The number of Americans receiving federal disability payments has nearly doubled over the last 15 years. There are towns and counties around the nation where almost 1/4 of adults are on disability. Planet Money‘s Chana Joffe-Walt spent 6 months exploring the disability program, and emerges with a story of the U.S. economy quite different than the one we’ve been hearing.
The Affordable Care Act has widely been held aloft as one of the leading drivers of the deepening polarization of American political life — it has been bitterly fought over for years and has loomed as a great embodiment of all that ideologically divides the two parties. Yet in a strange twist, the GOP debate over repeal has actually revealed that there is a surprising amount of hidden consensus on health care.
.. nutshell, what the debate has really shown is that the passage and implementation of the ACA has given rise to a latent majority in Congress — or at least one in the Senate — that has more or less made peace with the ACA’s spending and regulatory architecture and its fundamental ideological goals
.. GOP Sen. Jerry Moran of Kansas that neatly illustrates the point. Moran is a GOP loyalist who previously headed the GOP Senate campaign arm and sits firmly in the mainstream of today’s GOP. Yet even he is having trouble supporting the GOP bill.
.. He did not describe the task facing Republicans as repeal; it was “repair, replace, whatever language people are using.”
Pressed by activists and voters, Moran said that he did not want to cut back Medicaid. “I have concern about people with disabilities, the frail and elderly,” Moran said. “I also know that if we want health care in rural places and across Kansas, Medicare and Medicaid need to compensate for the services they provide.”
After the town hall meeting, Moran told reporters the version of the GOP’s bill that he opposed put too much of Medicaid at risk.
.. He is suggesting that, while able-bodied adults might allegedly be scamming their way onto the Medicaid expansion, this issue should not be taken to justify the deeper cuts to Medicaid. And this, as Weigel notes, unfolded in one of “the reddest parts of a deep red state.”
.. The bottom line is that Republicans who currently oppose the Senate bill object to it because it would roll back federal spending in a way that would hurt millions and millions of people. This includes Moran and moderates such as Dean Heller of Nevada, Susan Collins of Maine, Shelley Moore Capito of West Virginia, and Rob Portman of Ohio, all of whom have made variations of this argument. Some, such as Collins and Sen. Bob Corker of Tennessee, have even objected on the grounds that this would finance a massive tax cut for the wealthy, and that this is indefensible.
.. All of this is dramatically at odds with the ludicrous spin coming from GOP leaders such as John Cornyn of Texas and House Speaker Paul D. Ryan of Wisconsin, who argue that the millions left uncovered under the GOP bill will be choosing that plight, because they will have been liberated from the hated ACA mandate.
.. To summarize, Republicans are arguing both that
- millions won’t actually be hurt by these Medicaid cuts, either because they aren’t really cuts, or because everyone will have “access” to health care later; and that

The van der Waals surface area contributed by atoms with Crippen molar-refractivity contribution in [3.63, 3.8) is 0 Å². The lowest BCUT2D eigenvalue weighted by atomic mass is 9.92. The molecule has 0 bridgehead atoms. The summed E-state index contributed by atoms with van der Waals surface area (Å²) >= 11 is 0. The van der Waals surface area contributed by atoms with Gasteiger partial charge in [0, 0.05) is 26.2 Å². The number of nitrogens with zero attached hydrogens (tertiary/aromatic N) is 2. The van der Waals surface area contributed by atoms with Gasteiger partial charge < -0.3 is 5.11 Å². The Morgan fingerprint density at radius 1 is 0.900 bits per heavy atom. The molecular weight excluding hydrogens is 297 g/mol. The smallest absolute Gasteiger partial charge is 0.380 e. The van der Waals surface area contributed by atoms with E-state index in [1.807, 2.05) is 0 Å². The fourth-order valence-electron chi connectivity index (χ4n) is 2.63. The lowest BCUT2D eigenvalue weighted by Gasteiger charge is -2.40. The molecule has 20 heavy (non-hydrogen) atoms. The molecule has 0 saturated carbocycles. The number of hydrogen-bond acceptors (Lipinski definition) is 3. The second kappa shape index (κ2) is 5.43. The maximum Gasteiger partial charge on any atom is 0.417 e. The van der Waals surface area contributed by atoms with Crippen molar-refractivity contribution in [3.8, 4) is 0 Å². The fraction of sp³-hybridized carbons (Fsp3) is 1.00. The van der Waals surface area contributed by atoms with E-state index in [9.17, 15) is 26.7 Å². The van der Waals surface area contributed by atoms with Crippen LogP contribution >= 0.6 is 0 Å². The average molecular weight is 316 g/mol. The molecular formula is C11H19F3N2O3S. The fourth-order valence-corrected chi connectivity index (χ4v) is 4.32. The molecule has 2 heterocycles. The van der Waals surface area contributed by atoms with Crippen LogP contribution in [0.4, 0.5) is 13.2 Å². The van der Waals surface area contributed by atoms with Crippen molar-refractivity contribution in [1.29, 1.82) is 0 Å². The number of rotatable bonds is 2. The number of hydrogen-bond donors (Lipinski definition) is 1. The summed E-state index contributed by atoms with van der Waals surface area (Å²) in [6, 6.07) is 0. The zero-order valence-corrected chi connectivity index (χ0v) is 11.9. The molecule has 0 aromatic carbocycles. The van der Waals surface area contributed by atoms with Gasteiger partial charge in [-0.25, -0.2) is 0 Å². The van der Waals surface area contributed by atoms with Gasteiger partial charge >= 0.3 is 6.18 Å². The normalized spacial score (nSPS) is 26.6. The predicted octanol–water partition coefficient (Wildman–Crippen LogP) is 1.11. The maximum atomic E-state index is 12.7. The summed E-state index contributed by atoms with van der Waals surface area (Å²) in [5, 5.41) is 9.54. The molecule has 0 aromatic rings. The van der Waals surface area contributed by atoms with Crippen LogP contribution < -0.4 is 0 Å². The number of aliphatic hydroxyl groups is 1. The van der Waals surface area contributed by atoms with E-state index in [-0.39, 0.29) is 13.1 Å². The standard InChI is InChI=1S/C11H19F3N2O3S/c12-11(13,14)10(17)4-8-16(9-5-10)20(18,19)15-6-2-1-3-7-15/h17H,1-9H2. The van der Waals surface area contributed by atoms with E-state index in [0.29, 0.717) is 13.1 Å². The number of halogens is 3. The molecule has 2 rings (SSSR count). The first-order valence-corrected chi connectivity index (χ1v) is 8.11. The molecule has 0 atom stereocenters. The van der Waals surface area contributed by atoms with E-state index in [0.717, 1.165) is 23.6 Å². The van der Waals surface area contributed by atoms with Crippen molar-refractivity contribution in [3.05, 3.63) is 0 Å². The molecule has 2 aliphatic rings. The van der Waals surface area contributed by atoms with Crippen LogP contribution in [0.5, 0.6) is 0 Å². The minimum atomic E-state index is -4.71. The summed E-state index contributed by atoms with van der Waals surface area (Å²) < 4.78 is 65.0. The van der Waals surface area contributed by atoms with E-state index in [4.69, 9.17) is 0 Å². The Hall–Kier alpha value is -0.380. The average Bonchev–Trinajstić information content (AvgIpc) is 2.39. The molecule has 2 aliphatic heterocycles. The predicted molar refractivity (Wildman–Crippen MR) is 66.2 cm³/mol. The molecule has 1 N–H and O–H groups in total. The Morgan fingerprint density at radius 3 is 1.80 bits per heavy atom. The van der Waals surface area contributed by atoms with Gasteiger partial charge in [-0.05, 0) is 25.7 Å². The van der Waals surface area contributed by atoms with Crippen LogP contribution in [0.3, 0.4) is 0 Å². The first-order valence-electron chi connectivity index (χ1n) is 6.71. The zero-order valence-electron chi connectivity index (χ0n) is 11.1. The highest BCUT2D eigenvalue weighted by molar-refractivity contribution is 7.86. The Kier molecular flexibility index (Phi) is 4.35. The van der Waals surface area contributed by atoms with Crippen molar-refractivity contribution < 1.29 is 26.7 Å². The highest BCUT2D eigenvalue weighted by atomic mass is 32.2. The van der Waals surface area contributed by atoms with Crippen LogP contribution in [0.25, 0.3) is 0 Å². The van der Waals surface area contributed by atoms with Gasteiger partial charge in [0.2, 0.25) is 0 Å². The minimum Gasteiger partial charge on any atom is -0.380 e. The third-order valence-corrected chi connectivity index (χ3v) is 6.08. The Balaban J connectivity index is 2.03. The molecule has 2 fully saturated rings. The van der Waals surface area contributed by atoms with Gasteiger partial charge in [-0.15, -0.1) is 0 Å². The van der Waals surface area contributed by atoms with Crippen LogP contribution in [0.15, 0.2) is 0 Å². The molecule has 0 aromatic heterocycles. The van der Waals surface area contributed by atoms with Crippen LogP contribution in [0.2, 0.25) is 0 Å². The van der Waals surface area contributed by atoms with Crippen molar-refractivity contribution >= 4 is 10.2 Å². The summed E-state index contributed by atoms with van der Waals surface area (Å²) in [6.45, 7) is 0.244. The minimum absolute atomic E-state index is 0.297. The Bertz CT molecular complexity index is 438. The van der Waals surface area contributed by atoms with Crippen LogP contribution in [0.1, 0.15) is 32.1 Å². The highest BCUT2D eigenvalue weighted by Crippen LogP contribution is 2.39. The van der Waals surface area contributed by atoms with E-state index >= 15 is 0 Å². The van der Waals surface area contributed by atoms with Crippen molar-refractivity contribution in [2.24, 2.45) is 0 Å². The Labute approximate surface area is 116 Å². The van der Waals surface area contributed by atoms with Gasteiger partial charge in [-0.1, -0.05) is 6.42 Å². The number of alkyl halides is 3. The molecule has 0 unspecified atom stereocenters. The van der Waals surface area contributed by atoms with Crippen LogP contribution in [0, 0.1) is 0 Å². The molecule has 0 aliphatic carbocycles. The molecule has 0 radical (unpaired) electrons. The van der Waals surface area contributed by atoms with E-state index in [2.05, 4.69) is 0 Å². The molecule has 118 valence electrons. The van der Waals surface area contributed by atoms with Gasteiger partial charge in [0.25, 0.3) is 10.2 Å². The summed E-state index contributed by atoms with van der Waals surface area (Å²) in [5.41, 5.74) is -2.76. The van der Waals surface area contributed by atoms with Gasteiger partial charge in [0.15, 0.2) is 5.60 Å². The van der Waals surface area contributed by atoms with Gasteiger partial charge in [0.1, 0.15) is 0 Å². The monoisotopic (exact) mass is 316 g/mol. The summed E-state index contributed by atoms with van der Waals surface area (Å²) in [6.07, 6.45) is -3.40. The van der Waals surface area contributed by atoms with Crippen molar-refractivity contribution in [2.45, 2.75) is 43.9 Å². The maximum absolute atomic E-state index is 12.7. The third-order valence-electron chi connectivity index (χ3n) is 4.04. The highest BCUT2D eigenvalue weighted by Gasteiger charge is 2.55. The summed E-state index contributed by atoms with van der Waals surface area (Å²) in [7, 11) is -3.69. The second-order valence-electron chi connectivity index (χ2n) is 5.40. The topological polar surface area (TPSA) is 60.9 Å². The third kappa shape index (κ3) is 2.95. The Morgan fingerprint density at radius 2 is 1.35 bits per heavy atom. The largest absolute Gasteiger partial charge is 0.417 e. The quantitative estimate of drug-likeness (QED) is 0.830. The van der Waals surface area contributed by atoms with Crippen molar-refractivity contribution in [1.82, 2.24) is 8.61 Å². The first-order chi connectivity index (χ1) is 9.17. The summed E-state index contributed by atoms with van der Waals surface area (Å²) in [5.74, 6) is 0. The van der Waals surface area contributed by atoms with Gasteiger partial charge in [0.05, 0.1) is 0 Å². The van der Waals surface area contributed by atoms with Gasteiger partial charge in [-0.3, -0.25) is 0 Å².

- if many millions of people go without coverage who would otherwise have been covered, they did so by choice.
it is of course possible to make a principled argument against the mandate, Republicans are doing something else entirely: They are hiding behind their arguments against the mandate to evade acknowledging the true human toll their proposed Medicaid cuts would inflict.
What this really means is that they are basically fine with rolling back the ACA’s massive coverage expansion to facilitate a massive tax cut for the rich, but just won’t say so out loud.
But all indications are that moderate Republican senators — and even senators such as Moran — are not fine with this outcome.
Now, these objecting senators may still end up supporting a revised GOP bill in the end, due to party pressures and other factors. But if they do, they will only justify it by pretending that a few additional last-minute dollars (in relative terms) added to the bill would put a meaningful dent in the enormous coverage loss
.. This would mean their current objections were insincere.
There is, however, a unifying theme — Donald Trump’s contempt for the voters who put him in office.
“I could stand in the middle of Fifth Avenue and shoot somebody and I wouldn’t lose any voters.” Well, he hasn’t done that, at least so far. He is, however, betting that he can break every promise he made to the working-class voters who put him over the top, and still keep their support. Can he win that bet?
.. remember his claims that he would pay off the national debt?
.. West Virginians .. more than 4 percent of the population, the highest share in the nation, receives Social Security disability payments, partly because of the legacy of unhealthy working conditions, partly because a high fraction of the population consists of people who suffer from chronic diseases, like diabetics
.. they supported Trump because he promised — falsely, of course — that he could bring back the well-paying coal-mining jobs of yore.
.. Maybe he would take benefits away from Those People, but he would protect the programs white working-class voters
.. it would be apocalyptic: Hundreds of thousands would lose health insurance; medical debt and untreated conditions would surge; and there would be an explosion in extreme poverty, including a lot of outright hunger.
.. Coal isn’t coming back; these days, West Virginia’s biggest source of employment is health care and social assistance. How many of those jobs would survive savage cuts in Medicaid and disability benefits?
.. people who voted for Donald Trump were the victims of an epic scam by a man who has built his life around scamming.